The warm-up before the warm-up
So you’re early for a class. YEAH!
What do you do? Sit around, chat with your friends, check your phone, pretend to stretch a little bit, maybe lounge around on a foam roller for a couple minutes as you essentially do nothing more than count down the minutes for the class to start?
Or make the most of the 15 to 20 minutes you have before the class or your personal training session starts by properly preparing your muscles and joints to maximize your training each day?
Surprise, surprise, we suggest the latter…
If you’re prone to injuries or have a common deficiency like tight shoulders or tight hips, this is especially important. And as you become more fit, skilled and strong, it becomes increasingly important to really take the time to prepare your body properly. When I have warmed up my overhead position properly, I’m always amazed how much better my snatch or jerk feels when I start loading up the bar.
Here’s a quick “pre-warm-up” guide for you to follow each day:
Step 1: Be aware of what’s happening each day
Check out the lesson plan for the day! Your preparation will at least partially be determined by the plan for the day.
Step 2: Resist…
…the urge to grab your usual foam roller. I know, it’s tempting to “ease into the day” with a relaxing foam roller session, but foam rolling is better to be done as a cool down than a warm-up.
Step 3 (3-5 minutes): Get Hot!
In other words, get the blood flowing and your heart rate up by rowing, running, biking, skipping—really anything with constant movement. In the winter, this is especially important. If your hands feel physically cold, you’re definitely not warm enough to handle heavy weights or high-intensity conditioning. If you’re an early morning gym-goer, this is even more important!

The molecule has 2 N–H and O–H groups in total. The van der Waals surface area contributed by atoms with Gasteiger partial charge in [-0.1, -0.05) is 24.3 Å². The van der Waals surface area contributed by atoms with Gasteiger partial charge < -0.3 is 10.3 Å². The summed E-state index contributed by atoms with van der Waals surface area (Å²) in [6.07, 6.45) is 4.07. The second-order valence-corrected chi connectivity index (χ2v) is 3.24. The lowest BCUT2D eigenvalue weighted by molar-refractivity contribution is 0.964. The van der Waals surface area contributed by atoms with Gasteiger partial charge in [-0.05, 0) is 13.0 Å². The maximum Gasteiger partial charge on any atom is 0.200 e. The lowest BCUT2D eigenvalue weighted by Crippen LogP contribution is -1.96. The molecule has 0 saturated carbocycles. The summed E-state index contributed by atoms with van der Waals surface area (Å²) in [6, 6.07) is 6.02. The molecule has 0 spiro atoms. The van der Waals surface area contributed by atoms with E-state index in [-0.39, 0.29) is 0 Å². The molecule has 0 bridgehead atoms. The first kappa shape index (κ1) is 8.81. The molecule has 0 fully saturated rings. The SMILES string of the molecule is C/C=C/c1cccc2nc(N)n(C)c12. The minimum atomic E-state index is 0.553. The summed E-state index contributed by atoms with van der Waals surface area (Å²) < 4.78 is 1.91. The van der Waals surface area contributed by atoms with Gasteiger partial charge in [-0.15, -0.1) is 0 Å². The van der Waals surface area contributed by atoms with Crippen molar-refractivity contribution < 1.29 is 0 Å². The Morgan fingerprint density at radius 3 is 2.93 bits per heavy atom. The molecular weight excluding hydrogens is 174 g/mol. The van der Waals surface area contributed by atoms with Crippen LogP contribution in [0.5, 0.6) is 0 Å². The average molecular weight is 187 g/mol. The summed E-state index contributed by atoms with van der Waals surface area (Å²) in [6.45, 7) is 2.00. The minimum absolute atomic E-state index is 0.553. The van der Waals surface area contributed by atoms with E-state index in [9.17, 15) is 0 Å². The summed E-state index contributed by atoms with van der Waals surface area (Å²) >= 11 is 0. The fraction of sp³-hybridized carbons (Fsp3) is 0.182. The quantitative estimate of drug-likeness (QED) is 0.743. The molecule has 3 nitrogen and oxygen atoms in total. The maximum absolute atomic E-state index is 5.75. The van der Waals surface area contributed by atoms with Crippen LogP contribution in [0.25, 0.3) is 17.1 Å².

Step 3 (5 minutes): Get limber!
In other words, put your body through a full range of motion warm-up:
If you’re notoriously tight as a board, go through some dynamic stretching. Get those shoulders, hips, hamstrings, quads limbered up. On the flipside, if you’re hyper mobile—i.e. you’re the girl whose pelvis can touch the floor as you lunge—prioritize stabilizing your joints over mobilizing them. Banded work and the crossover symmetry is great for this.
Step 4 (5 minutes): Individual!
If you have flexibility or stability deficiencies, or lingering injuries, talk to your coach. He/she will prescribe some individual movements/concepts you should include in your pre-warm-up each day.
Step 5: (5 minutes): Specific activation!
If time permits, refer to the lesson plan of the day and spend the last bit of time ensuring you’re prepared.
If you’re going overhead in the class and your shoulders are tight, for example, do some banded shoulder press and an overhead barbell hold. If deadlifts are on the agenda today, activate your glutes and hamstrings with some glute bridges and banded good mornings. Or if it’s a big pulling day, do some banded pull apart, lat pulldown, scapula push ups and pull ups and some ring rows.
Warming up is more an art than a science, but the concept is simple: Get hot, get limber, activate accordingly, and get going!